She feels dwarfed by it. She's encountered terrible, powerful ideas before, at every level of memeticity, and subdued them or even recruited them, but what she's picturing now is on another order of magnitude from what she knew to be possible. Now that she knows it's there, she can feel it like cosmic radiation, boring holes in the world with its thousands of manifestations and freely laying waste to anybody who recognises the larger pattern. It's not of reality, not of humanity. It is from a higher, worse place, and it is descending.

The other Wheeler presents her finished diagram. She has drawn a mutated, fractally complex grasping hand with fivefold symmetry. It has no wrist or arm, just five long human fingers pointing in five directions. At its core, there's a pentagonal opening which could be a mouth.

But the diagram was already there. It's plastered across the wall in the background of the video, plain as day, a meticulous collage in green, easily two metres in diameter and showing the same meme complex to a hundred times the level of detail. There are smaller diagrams of different elevations arrayed around it like spores, and its arms are spread wide around the seated Wheeler, who sits directly in front of the mouth, with her back to it.

Wheeler, watching, does not realise this, and does not turn around.

"How do you fight an enemy without ever discovering it exists?" the Wheeler in the video asks. "How do you win without even realising you're at war? What do we do?

"Seven years ago there were more than four hundred antimemetics research groups worldwide. Government agencies, military branches, private corporations, university projects. Many of them were GOIs or subdivisions of GOIs. We were allied with most of them. We were at the spearhead of an Antimemetics Coalition which spanned the whole globe and thousands upon thousands of people. None of those groups still exist. The last one ceased to exist some time in the last seventy-two hours.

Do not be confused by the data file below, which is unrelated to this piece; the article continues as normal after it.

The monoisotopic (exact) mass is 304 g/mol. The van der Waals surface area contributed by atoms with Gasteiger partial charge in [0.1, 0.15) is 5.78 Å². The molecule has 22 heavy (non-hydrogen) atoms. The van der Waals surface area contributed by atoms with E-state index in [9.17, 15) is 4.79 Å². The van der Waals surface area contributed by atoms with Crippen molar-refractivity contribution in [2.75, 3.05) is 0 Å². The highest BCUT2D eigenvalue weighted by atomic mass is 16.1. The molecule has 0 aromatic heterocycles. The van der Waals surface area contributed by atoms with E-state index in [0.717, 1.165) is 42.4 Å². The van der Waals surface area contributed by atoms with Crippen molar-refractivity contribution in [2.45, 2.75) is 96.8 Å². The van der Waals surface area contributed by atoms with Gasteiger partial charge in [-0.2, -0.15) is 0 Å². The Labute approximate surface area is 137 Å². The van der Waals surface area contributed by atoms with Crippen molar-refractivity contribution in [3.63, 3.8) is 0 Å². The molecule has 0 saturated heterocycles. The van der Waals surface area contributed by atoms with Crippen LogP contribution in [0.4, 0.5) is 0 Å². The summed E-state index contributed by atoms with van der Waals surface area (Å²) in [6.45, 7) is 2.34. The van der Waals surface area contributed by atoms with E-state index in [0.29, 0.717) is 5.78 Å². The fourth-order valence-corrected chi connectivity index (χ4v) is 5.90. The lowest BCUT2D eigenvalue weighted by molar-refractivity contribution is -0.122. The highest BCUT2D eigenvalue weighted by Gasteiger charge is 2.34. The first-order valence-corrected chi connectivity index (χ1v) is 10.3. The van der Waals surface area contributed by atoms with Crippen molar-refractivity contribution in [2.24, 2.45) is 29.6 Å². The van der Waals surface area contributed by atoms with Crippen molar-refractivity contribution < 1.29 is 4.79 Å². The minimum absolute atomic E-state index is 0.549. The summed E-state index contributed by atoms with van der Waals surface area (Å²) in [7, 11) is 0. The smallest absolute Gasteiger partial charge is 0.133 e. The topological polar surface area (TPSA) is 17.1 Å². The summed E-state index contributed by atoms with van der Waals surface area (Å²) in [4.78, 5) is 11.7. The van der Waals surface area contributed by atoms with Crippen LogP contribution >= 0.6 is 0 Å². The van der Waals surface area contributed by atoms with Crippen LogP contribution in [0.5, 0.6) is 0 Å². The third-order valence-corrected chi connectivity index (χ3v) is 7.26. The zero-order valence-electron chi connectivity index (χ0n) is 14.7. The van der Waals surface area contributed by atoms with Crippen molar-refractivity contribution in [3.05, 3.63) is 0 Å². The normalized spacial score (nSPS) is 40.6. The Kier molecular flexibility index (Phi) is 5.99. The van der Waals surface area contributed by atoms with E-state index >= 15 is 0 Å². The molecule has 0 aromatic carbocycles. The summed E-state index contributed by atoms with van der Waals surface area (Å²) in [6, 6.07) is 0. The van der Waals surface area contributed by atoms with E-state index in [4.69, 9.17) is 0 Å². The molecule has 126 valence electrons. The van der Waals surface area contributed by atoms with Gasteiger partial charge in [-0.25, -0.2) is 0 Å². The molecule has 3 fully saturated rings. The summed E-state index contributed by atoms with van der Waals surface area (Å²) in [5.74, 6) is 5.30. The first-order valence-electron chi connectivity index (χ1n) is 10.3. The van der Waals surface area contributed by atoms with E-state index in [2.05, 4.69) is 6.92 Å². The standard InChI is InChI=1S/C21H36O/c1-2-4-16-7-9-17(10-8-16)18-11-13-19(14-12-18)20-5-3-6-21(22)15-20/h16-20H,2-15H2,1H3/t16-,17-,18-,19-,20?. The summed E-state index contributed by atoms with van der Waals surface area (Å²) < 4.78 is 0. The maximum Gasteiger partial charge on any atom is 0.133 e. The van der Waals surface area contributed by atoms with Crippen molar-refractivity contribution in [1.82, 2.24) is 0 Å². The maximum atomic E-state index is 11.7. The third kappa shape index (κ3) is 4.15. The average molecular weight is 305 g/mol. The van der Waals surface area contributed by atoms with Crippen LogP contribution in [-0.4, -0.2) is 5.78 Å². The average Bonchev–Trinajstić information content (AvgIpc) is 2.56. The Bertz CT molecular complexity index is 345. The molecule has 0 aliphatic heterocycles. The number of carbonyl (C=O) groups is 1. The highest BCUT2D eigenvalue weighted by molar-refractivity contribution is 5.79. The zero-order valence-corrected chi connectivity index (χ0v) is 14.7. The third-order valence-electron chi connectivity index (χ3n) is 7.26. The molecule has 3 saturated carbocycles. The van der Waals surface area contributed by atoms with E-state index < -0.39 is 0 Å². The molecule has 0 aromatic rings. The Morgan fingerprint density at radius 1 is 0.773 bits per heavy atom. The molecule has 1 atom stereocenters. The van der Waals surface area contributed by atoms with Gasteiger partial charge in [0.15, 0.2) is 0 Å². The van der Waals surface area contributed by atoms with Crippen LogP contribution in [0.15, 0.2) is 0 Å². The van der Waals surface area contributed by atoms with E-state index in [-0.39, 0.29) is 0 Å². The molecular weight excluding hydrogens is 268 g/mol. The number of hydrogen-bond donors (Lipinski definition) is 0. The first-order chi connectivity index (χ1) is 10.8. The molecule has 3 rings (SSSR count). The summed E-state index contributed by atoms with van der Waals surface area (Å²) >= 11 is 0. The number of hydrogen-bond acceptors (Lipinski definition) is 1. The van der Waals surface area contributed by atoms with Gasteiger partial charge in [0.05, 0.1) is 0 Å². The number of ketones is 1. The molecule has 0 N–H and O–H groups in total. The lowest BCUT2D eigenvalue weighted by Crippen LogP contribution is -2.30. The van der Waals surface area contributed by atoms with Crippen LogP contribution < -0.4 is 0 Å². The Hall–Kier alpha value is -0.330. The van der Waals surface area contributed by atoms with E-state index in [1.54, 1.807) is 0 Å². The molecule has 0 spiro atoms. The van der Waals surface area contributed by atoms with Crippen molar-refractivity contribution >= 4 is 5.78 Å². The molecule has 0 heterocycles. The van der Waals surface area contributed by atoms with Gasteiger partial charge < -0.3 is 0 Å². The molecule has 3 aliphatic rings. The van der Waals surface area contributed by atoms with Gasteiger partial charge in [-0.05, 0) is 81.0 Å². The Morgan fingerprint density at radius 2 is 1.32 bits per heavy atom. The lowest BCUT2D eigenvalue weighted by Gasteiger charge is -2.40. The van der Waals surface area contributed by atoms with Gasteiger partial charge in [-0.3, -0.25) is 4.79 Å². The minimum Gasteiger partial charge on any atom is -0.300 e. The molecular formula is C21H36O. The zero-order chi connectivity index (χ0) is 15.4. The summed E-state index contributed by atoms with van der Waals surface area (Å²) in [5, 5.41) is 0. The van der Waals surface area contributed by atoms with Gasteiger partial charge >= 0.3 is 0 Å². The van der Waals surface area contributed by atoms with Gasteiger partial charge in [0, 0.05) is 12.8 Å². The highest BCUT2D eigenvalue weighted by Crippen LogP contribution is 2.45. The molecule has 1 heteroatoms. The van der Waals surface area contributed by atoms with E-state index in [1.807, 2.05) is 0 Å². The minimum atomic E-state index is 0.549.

"Three years ago, Foundation Antimemetics was an organisation of more than four thousand people. Now it's ninety.

"There's no war. We've lost the war. It's over. This is the mopping-up operation. The only reason we still exist at all is because we have better amnestic biochemistry than anybody else in the world. Because that's all you can do when you see SCP-3125: run away and try to forget what you saw… seek oblivion in chemicals, or alcohol, or head trauma. And even that can't work every time. It's circling in. We meet it over and over again and we don't realise it. There's no way we can stop ourselves from rediscovering it! We're too damned smart!"

She points at something on the wall, out of view of the laptop's camera. Wheeler, watching, turns to look. In an upper corner of the room there is a constellation of dizzyingly complicated schematics. Bart Hughes's initials are on every page.

"There's a machine we could build. All it would take is eight years, a lab as big as West Virginia and all the money in the world. Nothing that the O5 Council would blink at if we went to them. But how do we build that machine without any of us realising what it's for? It would be like building and launching Apollo 11 without a single engineer deducing that the Moon existed. The logistics would be insane, but the secrecy would be well past impossible. Someone would start asking questions. And then it would be over. So what do we do?"